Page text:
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Category: Grammar

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All the time or Every time???

Some time ago, in one of my classes, a student was sharing a story about his daily routine in the office and he was doing a great job at that. At one point, he made the following statement: “I use the stapler every time.” To which I responded by correcting him and telling him that […]

Have something done

It is common to hear things such as “I cut my hair / I washed my car / I repaired my car”. Brazilians might understand what you mean, but probably a native speaker of English would be surprised. Let me tell you why: we only say these things when we actually did them. So, did […]

Fast or Quick?

When you’re really late for school, do you take a quick shower or a fast shower? Well… Is there a difference? Yes, there is. Maybe not in terms of meaning, but in terms of collocation. Collocation happens when two or more words and phrases together sound more correct to the people who have spoken the […]

How often do you exercise your mind?

“Reading is to the mind what exercise is to the body.” Joseph Addison There are many ways in which you can keep your brain fit. – challenge yourself. Try out new experiences and provide your brain with new information and stimuli. – switch up the things you normally do – try to use your left […]

Make your own word using prefixes – “over-“

When I first think of the word “over”, I remember Brazilian fashion experts talking about an outfit that is a little too extravagant. An American teenager might use the word to say that they are “done” with something, that they can’t take it anymore – “I’m so over high school!” But the most interesting thing about […]

When an ‘a-‘ is not an opposite

It was a winding path that led me to teaching the English language, which started with an interest in the development of language. I think you can appreciate language more when you have an idea of where it comes from, what has influenced it and how it has changed over its history. There is an […]

Getting a Good Free Dictionary App for Learning

There are many different dictionary apps that you can download and use to become a more independent English learner. With a good app in our hands, you can look for definitions of some words, check pronunciation, and see how the words collocate with others to form sentences. However, there are so many options in the stores that […]


When we talk about wishes, it is related to something you´d like to do, have, try out. There´s a sense of regret, a nostalgic feeling. You´d like things to be different in the present. Watch this video with Kate Nash´s song Nicest Thing. What do you notice in relation to the verb tense you use […]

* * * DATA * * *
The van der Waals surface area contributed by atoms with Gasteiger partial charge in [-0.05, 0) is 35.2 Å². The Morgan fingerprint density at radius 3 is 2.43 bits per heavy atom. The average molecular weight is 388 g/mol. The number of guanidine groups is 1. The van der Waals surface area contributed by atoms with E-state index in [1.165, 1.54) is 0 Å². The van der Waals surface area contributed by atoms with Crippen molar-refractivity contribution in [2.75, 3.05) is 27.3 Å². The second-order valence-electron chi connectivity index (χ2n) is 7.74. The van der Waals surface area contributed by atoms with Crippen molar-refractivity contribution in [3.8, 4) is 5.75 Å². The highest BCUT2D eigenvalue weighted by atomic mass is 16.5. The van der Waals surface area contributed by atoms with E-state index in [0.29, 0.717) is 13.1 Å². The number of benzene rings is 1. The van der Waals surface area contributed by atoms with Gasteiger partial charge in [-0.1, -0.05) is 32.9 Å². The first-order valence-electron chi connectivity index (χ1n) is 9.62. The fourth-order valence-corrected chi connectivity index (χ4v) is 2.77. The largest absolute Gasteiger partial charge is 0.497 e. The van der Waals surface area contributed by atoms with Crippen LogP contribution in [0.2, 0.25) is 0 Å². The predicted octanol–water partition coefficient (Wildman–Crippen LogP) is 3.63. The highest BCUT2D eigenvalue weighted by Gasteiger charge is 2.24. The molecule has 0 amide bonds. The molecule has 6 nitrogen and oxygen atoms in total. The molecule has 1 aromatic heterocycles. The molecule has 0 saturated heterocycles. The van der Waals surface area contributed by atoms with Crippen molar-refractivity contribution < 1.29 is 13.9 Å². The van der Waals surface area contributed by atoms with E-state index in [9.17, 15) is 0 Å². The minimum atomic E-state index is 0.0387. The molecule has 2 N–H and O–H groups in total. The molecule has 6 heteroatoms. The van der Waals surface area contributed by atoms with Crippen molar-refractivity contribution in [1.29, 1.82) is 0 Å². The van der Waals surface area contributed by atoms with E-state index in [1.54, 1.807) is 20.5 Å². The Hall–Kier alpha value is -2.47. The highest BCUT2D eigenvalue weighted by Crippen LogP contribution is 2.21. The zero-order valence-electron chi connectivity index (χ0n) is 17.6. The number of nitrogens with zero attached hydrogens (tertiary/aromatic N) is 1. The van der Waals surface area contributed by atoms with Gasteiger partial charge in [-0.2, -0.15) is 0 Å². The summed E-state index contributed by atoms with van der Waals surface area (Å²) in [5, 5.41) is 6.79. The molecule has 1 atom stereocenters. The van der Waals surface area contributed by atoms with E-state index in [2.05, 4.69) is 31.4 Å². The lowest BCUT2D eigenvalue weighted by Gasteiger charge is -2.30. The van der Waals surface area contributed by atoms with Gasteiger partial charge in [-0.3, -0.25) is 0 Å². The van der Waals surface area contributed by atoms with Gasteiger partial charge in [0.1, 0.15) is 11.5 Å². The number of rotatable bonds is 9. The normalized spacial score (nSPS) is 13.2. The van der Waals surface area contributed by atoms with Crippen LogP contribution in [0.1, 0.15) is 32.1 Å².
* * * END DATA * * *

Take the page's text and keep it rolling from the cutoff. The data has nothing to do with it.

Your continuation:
Confusing verbs: Been or Gone?

Hi, dear reader, Two verb forms that are often confused is been and gone. They are the past participle of the verbs be and go.  I ask you, what’s the difference between,  he’s gone to Africa and he’s been to Africa? Well, use gone when someone visits a place but has not come home yet. “Michael can’t come […]

Have or There + to be?

A very common mistake in writing is the use of the verb have meaning existence. For instance, “Have a blue house on this street.” In English, the idea of existence is expressed by means of using there to be. So, the correct sentence is “There is a blue house on my street.” Also, what sometimes confuses students is the […]

English Tip: Connectors in Writing

When it comes to contrasting ideas in your writings, there are some ways you can go about doing it. The simplest one is “it’s rainy,  but I’ll go to the club”. However, you can say exactly the same by using the following connectors: In spite of being rainy, I’ll go to the club. Despite being rainy, I’ll go […]

Separation: A Tough Thing To Do

Hello, dear readers, Students often ask me, “Teacher, how do I separate a word in English?” If you speak Portuguese, you probably separate a word based on the letters this word has; however, in English we do it differently. The syllables and not the letters are more important for you to learn to separate properly. […]

Cleft sentences

“Cleft sentences” is a very elegant term to a very simple structure in English. In fact, ‘cleft sentences‘ are a way to give emphasis to something we want to talk about, or to correct a piece of information. Examples: 1) Normal sentence, withouth ‘clefting’: I love teaching because I get to know different people every semester. […]

Compromise x Commitment

As with many (or all?) words in English, their translation depends on the context. “Compromise” is one of those. ”Compromise” can be translated as “compromisso”, but there is also the word “commitment” for that. So, it depends on the context.

Separating Syllables in English

There is a rule of gold in English: “never separate words”. If it is absolutelly necessary, try to separate the words into syllables, but observe the following rules: 1) Avoid leaving one or two letters alone in the following line. Ex.: fath- er. 2) Avoid separating suffixes like -able; -ible; -cial; -tial; -tion; -tious, etc. […]